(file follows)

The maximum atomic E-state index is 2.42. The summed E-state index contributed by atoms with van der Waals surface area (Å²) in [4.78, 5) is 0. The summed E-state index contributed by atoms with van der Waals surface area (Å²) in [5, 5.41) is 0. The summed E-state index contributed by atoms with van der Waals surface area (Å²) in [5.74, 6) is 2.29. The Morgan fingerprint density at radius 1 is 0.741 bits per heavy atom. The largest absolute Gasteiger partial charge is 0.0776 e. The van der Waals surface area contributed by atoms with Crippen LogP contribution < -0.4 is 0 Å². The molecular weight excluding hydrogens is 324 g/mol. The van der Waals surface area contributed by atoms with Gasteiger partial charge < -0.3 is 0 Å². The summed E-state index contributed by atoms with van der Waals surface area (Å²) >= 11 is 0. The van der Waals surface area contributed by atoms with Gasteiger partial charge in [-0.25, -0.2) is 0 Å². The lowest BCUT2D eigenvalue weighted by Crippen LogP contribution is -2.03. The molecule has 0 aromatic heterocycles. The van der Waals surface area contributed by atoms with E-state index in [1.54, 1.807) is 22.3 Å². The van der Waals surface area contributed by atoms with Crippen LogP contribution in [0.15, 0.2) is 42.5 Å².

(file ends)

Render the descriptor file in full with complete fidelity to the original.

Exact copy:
The maximum atomic E-state index is 2.42. The summed E-state index contributed by atoms with van der Waals surface area (Å²) in [4.78, 5) is 0. The summed E-state index contributed by atoms with van der Waals surface area (Å²) in [5, 5.41) is 0. The summed E-state index contributed by atoms with van der Waals surface area (Å²) in [5.74, 6) is 2.29. The Morgan fingerprint density at radius 1 is 0.741 bits per heavy atom. The largest absolute Gasteiger partial charge is 0.0776 e. The van der Waals surface area contributed by atoms with Crippen LogP contribution < -0.4 is 0 Å². The molecular weight excluding hydrogens is 324 g/mol. The van der Waals surface area contributed by atoms with Gasteiger partial charge < -0.3 is 0 Å². The summed E-state index contributed by atoms with van der Waals surface area (Å²) >= 11 is 0. The van der Waals surface area contributed by atoms with Gasteiger partial charge in [-0.25, -0.2) is 0 Å². The lowest BCUT2D eigenvalue weighted by Crippen LogP contribution is -2.03. The molecule has 0 aromatic heterocycles. The van der Waals surface area contributed by atoms with E-state index in [1.54, 1.807) is 22.3 Å². The van der Waals surface area contributed by atoms with Crippen LogP contribution in [0.15, 0.2) is 42.5 Å².